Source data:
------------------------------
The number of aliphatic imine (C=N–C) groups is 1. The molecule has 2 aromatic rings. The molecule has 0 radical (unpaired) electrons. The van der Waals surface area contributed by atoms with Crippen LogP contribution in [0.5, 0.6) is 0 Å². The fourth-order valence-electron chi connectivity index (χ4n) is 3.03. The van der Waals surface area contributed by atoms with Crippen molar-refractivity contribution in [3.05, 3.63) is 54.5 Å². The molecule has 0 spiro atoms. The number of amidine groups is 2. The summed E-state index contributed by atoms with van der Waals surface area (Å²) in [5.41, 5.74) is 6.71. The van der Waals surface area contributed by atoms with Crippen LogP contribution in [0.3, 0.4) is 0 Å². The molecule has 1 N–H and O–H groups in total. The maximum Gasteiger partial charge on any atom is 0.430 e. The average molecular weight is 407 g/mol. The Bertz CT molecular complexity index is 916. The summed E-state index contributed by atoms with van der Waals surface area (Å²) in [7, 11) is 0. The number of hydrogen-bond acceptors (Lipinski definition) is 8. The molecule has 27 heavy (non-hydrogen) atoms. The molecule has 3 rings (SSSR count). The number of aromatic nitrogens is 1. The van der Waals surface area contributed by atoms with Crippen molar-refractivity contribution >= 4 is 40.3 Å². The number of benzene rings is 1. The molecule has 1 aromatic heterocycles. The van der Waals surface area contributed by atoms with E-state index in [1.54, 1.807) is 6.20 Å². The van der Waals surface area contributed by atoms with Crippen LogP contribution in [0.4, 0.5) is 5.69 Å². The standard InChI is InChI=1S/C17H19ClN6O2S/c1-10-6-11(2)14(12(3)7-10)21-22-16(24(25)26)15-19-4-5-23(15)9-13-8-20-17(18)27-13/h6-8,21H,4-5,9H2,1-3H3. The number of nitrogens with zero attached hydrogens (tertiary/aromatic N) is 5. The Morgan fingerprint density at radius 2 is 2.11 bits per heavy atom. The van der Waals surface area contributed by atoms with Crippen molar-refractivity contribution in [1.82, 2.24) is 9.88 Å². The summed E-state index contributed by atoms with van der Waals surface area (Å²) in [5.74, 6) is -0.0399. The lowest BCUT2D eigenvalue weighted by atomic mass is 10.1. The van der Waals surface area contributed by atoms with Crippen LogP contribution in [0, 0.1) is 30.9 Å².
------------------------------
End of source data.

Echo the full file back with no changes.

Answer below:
The number of aliphatic imine (C=N–C) groups is 1. The molecule has 2 aromatic rings. The molecule has 0 radical (unpaired) electrons. The van der Waals surface area contributed by atoms with Crippen LogP contribution in [0.5, 0.6) is 0 Å². The fourth-order valence-electron chi connectivity index (χ4n) is 3.03. The van der Waals surface area contributed by atoms with Crippen molar-refractivity contribution in [3.05, 3.63) is 54.5 Å². The molecule has 0 spiro atoms. The number of amidine groups is 2. The summed E-state index contributed by atoms with van der Waals surface area (Å²) in [5.41, 5.74) is 6.71. The van der Waals surface area contributed by atoms with Crippen LogP contribution in [0.3, 0.4) is 0 Å². The molecule has 1 N–H and O–H groups in total. The maximum Gasteiger partial charge on any atom is 0.430 e. The average molecular weight is 407 g/mol. The Bertz CT molecular complexity index is 916. The summed E-state index contributed by atoms with van der Waals surface area (Å²) in [7, 11) is 0. The number of hydrogen-bond acceptors (Lipinski definition) is 8. The molecule has 27 heavy (non-hydrogen) atoms. The molecule has 3 rings (SSSR count). The number of aromatic nitrogens is 1. The van der Waals surface area contributed by atoms with Crippen molar-refractivity contribution >= 4 is 40.3 Å². The number of benzene rings is 1. The molecule has 1 aromatic heterocycles. The van der Waals surface area contributed by atoms with E-state index in [1.54, 1.807) is 6.20 Å². The van der Waals surface area contributed by atoms with Crippen LogP contribution in [0.4, 0.5) is 5.69 Å². The standard InChI is InChI=1S/C17H19ClN6O2S/c1-10-6-11(2)14(12(3)7-10)21-22-16(24(25)26)15-19-4-5-23(15)9-13-8-20-17(18)27-13/h6-8,21H,4-5,9H2,1-3H3. The number of nitrogens with zero attached hydrogens (tertiary/aromatic N) is 5. The Morgan fingerprint density at radius 2 is 2.11 bits per heavy atom. The van der Waals surface area contributed by atoms with Crippen molar-refractivity contribution in [1.82, 2.24) is 9.88 Å². The summed E-state index contributed by atoms with van der Waals surface area (Å²) in [5.74, 6) is -0.0399. The lowest BCUT2D eigenvalue weighted by atomic mass is 10.1. The van der Waals surface area contributed by atoms with Crippen LogP contribution in [0, 0.1) is 30.9 Å².